Agents of S.H.I.E.L.D.: Season 3, Episode 4 - "Devils You Know"
“Devils You Know” offers new insight into the season’s arc, while visual effects supervisor Mark Kolpack shares how to balance special effects and narrative.
Agents of S.H.I.E.L.D.Airtime: Tuesdays, 8pm
Cast: Clark Gregg, Ming-Na Wen, Brett Dalton, Chloe Bennet, Iain De Caestecker, Elizabeth Henstridge, Nick Blood, Adrianne Palicki, Henry Simmons, Luke Mitchell
Subtitle: Season 3, Episode 4 - "Devils You Know"
Air date: 2015-10-20
This week it’s a rash. The actor with the rash will die at the end of the episode, so it isn’t cost effective to send him out for a professional laser scan.
So shared Mark Kolpack, visual effects supervisor for Marvel’s Agents of S.H.I.E.L.D., during an interview I held with him this week. Kolpack grabs his Apple iPad, points the attached Occipital Structure Sensor at the actor’s head, and scans him in three dimensions. He then provides that scan to the special effects house Fuze Effects so they can work their magic.
Teamwork is a necessary component of both the production and the narrative of this week’s episode of Agents of S.H.I.E.L.D.. In "Devils You Know", the S.H.I.E.L.D. team takes their new teamwork with the ATCU to the next level of awkward collaboration, bedeviled by strong personalities and a lack of trust. An uneasy but necessary fit is something that visual effects teams experience regularly. The balance between budget and expectations is often difficult, sometimes leading to shots that can’t be produced, or effects that don’t deliver. This is not unlike the interpersonal balance between ACTU and S.H.I.E.L.D., between Fitz (Iain De Caestecker) and Simmons (Elizabeth Henstridge), and between May (Ming-Na Wen) and Hunter (Nick Blood): for all three, their interactions are difficult and not as successful as the visual effects.
Kolpack says that Agents of S.H.I.E.L.D. is "delivering feature visual effects for television". Not only does that require his team to work harder, it also means they need to work smarter. The Occipital Structure Sensor, which Kolpack describes as "pretty damn cool", attaches to a standard iPad Air 2, adding an infrared scanner that captures detailed three-dimensional models:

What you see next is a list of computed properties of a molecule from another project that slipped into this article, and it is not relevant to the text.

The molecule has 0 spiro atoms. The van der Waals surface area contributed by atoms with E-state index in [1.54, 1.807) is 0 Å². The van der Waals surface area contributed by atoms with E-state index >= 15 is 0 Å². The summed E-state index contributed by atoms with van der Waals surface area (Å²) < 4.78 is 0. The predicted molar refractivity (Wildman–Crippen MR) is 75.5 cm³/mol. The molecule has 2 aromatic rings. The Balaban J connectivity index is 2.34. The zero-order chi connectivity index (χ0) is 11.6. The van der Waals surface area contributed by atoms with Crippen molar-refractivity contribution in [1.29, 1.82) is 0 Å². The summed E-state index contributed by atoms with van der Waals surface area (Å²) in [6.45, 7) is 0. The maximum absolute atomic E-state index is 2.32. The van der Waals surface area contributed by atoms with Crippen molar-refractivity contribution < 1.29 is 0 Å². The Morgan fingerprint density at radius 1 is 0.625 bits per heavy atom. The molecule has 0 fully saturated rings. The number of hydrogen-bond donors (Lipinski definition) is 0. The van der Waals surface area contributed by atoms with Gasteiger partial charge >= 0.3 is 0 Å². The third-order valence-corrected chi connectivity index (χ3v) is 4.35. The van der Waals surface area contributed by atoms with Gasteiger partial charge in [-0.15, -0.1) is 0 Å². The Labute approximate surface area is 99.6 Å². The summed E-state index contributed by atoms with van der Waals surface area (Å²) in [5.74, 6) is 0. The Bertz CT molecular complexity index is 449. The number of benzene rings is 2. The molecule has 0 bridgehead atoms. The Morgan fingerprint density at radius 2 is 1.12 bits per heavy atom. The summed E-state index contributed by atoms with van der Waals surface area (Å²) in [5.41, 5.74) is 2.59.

Before the Structure Sensor. If I had to do, for example, an animated growth effect that spread out across someone’s face, you had to take a generic head, make it feel like it was close, match the contours. And now, you don’t have to do that. You can use a scan of the actual actor. It saves time and it saves money. It is incredibly beneficial to the effects process.
The process isn’t perfect yet for scanning extras for close-up, but it can be used to map a face onto a model that’s flying a plane in the background. In the not-too-distant past, actors with close-ups received good appliances, while those in the background wore rubber masks; models were, well, just models.
Which brings us back to the rash: At the center of this week’s Inhuman plot is Dwight Frye (Chad Lindberg), former Social Security Agency IT guy, and now Lash’s (Matthew Willig) Inhuman detector; when Frye gets too close to another Inhuman he breaks out in a rash.
For Frye, Kolpack says: [O]nce the make-up was applied, I scanned him. I also did a single camera photogrammetry where I go high angle, looking around, where he is sitting on a chair. I go around him entirely. I go level and I go below and those became the textures. I was able to match moving and everything else with the scanned head, and the textures became what I shot with my Canon 5D Mark II.
Kolpack added that he "needs geometry for tracking and contours of faces so there is no interpretation as to how the effect goes across a certain set of lines across someone’s face." It worked; the rash looked both real and painful.
The S.H.I.E.L.D./ATCU awkwardness wasn’t the only uneasy moment in this episode. Simmons keeps her desire to return to the planet she was just rescued from a secret from Fitz, for at least most of the hour. (At the end of the episode, she did finally admit she wanted to go back and needed his help, a set-up for next week’s episode.) Ward (Brett Dalton) and Hunter’s (Nick Blood) encounter became uncomfortably threatening as Hunter’s cover was blown and a gunfight ensued. Enter May to the rescue, but in a tragic twist, Hunter became May’s devil she knew too well as he chose to pursue Ward despite Ward’s threats to May’s estranged partner, Dr. Andrew Garner (Blair Underwood).
And sometimes, it’s the devil we don’t know that undoes us. As Garner lies (seemingly) dead on the floor of a convenience store, new Hydra recruit Werner von Strucker (Spencer Treat Clark) runs and hides behind a car just before the explosion he set. His face reads fear and, pretty unambiguously: "What have I gotten myself into?" It isn’t clear if this first murder is a pivotal point that will lead von Strucker away from his new Hydra opportunities, or if it’ll awaken his genetic ruthlessness.
These expressions of the characters' uneasiness in this episode isn’t burdened by distracting special effects. Kolpack and his Agents of S.H.I.E.L.D. team eliminate, as they say in the make-up business, "the edges". The effects don’t disrupt. They quietly, and sometimes not so quietly, serve the story. And that is how it should be. That some of visual effects work can now originate from an iPad Air 2 with a 3D sensor attached is, as Kolpack says, "pretty miraculous".